Anti-TNFs Not to Blame for Skin Infections in RA
Anti-TNF medications used to control arthritis symptoms have been linked to increased risks for skin infections. However, a recent study has shown that this may not necessarily be true.
When Depression Accompanies RA
Coping with arthritis can be difficult, especially when patients have other conditions — such as depression — that may hinder effective treatment.
Rewards of Exercise Don't Stop with Age
Even in old age, physical activity can keep the body moving like it’s young. Being free to move and having less pain are always good.
Arthritis Limiting Activity for Millions of Americans
You want to hop on the bike, hit the tennis court or work on the car, but stiffness in the joints causes you to hold off. This may be a problem shared by millions of Americans, new research shows.
Talking About Hypertension and RA
Patients with rheumatoid arthritis (RA) have a higher risk for heart disease, yet research suggests that high blood pressure — a risk factor for heart disease — often goes undiagnosed in these patients. So researchers set out to see if rheumatologists were talking about high blood pressure with their patients.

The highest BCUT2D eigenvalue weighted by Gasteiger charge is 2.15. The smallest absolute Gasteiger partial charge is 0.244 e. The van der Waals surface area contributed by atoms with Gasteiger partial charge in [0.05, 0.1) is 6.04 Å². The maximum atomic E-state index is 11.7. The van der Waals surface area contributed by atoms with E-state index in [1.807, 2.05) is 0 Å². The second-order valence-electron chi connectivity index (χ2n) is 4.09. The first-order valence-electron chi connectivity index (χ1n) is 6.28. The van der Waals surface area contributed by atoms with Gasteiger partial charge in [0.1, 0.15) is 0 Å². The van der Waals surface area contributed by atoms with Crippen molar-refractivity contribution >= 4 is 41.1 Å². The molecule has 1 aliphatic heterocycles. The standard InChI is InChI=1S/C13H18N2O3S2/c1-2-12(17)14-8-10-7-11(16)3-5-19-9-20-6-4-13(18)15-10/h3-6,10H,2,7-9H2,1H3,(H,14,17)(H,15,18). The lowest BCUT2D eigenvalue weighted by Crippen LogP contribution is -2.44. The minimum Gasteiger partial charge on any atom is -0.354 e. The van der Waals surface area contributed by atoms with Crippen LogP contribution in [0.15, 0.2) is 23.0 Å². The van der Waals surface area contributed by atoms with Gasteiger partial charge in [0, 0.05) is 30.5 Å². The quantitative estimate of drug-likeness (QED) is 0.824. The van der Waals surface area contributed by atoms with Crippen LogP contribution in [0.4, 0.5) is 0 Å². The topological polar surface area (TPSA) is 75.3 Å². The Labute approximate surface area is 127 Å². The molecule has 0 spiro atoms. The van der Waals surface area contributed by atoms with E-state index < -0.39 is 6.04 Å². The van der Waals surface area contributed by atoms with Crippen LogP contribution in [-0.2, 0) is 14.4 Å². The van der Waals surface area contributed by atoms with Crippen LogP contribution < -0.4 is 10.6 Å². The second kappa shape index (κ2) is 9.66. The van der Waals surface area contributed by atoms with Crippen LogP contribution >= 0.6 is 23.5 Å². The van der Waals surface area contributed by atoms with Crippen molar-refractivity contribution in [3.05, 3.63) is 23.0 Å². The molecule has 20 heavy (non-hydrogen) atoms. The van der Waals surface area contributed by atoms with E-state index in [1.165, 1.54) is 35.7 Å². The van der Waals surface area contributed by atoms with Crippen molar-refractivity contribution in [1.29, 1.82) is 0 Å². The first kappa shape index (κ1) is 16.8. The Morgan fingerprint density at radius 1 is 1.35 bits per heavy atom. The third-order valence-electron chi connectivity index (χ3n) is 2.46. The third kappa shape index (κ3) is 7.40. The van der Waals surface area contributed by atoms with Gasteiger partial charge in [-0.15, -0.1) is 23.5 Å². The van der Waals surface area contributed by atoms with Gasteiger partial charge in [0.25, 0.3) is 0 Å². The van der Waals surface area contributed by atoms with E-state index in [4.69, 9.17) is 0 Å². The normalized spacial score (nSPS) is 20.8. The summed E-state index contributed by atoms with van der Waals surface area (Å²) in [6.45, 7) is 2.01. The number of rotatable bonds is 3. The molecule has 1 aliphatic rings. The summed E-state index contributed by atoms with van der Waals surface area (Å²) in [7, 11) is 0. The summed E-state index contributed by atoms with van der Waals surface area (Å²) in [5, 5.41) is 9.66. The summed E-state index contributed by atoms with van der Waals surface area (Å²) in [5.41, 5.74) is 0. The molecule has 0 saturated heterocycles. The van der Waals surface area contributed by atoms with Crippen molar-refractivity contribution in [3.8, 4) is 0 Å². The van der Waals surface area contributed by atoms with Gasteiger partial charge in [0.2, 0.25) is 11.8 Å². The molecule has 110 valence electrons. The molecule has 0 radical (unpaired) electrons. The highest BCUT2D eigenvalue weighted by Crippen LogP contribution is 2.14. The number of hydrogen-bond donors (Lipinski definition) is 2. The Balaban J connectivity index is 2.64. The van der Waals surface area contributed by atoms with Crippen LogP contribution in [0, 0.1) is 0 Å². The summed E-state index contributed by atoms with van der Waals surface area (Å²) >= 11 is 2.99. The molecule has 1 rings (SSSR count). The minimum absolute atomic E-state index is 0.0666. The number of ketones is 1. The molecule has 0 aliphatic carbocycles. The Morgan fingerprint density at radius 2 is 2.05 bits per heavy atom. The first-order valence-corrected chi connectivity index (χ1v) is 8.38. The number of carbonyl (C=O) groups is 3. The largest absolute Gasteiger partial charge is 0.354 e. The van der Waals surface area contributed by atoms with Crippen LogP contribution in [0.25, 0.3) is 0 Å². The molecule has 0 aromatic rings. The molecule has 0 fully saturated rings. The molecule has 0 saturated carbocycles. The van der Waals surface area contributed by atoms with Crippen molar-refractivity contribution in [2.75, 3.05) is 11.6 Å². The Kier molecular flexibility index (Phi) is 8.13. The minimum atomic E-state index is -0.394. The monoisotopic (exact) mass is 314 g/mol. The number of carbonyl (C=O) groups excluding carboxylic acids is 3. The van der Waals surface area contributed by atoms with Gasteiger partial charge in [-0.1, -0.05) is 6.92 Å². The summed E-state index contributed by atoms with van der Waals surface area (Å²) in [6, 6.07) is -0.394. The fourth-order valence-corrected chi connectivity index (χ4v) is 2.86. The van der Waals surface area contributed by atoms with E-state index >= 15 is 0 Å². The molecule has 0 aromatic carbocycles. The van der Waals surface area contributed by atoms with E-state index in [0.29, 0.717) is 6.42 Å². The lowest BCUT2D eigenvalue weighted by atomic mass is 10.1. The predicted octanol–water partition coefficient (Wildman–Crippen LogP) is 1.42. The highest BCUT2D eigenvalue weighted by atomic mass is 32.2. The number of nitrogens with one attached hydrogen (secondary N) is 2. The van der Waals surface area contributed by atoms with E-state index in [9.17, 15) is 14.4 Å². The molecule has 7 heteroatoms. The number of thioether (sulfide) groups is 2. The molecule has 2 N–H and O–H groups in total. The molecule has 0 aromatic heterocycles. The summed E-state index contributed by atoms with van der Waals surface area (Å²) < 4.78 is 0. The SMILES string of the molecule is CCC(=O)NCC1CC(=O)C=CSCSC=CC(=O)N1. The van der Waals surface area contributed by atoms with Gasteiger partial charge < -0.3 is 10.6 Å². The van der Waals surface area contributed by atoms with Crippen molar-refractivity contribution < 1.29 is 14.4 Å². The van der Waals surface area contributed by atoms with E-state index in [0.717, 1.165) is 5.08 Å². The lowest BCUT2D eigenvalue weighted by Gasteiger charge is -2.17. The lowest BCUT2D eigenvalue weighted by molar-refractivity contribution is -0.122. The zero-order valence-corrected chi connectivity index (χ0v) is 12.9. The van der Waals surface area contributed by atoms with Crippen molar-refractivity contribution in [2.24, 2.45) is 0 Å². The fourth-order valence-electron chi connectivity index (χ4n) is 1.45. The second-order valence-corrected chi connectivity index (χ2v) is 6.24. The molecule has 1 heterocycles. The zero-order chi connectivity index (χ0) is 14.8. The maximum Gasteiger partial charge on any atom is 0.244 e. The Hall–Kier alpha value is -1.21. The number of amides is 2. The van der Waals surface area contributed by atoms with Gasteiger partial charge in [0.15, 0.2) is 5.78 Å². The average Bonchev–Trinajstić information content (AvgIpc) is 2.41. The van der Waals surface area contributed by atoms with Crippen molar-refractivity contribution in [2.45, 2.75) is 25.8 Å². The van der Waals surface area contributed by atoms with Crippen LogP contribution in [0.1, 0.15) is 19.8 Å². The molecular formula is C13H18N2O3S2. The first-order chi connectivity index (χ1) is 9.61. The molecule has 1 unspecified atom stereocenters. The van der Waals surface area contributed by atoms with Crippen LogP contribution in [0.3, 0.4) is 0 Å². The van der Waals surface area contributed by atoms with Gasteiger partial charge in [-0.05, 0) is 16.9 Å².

Arthritis May Signal Heart Danger Ahead
Arthritis has been shown to double the risk of cardiac events, according to the Arthritis Foundation. Rheumatoid arthritis and early menopause may put the heart in even greater jeopardy.
Choosing the Best Rheumatoid Arthritis Treatment
It's often thought that the most effective medication for a condition is always the best to use. But if the effectiveness of the medication is only a little higher, and the costs are a lot higher, that may not be the case.
Diabetes Rx May Keep Arthritis at Bay
Call it a gut reaction. A popular diabetes medication works by helping gastrointestinal hormones that encourage insulin production. The same medication may also help ward off autoimmune diseases.
Some RA Meds Tied to Lower Heart Attack Risk Than Others
Rheumatoid arthritis patients have an increased risk for heart attacks. Some medications used to treat the inflammation from arthritis may also help lower the risk of heart attack as well.
Early Control of RA Predicted Less Disability
Rheumatoid arthritis (RA) cannot be cured, but treatment can significantly reduce the signs and symptoms of the disease, and bring disease activity to a low level. Treating the disease as early as possible may make this goal easier.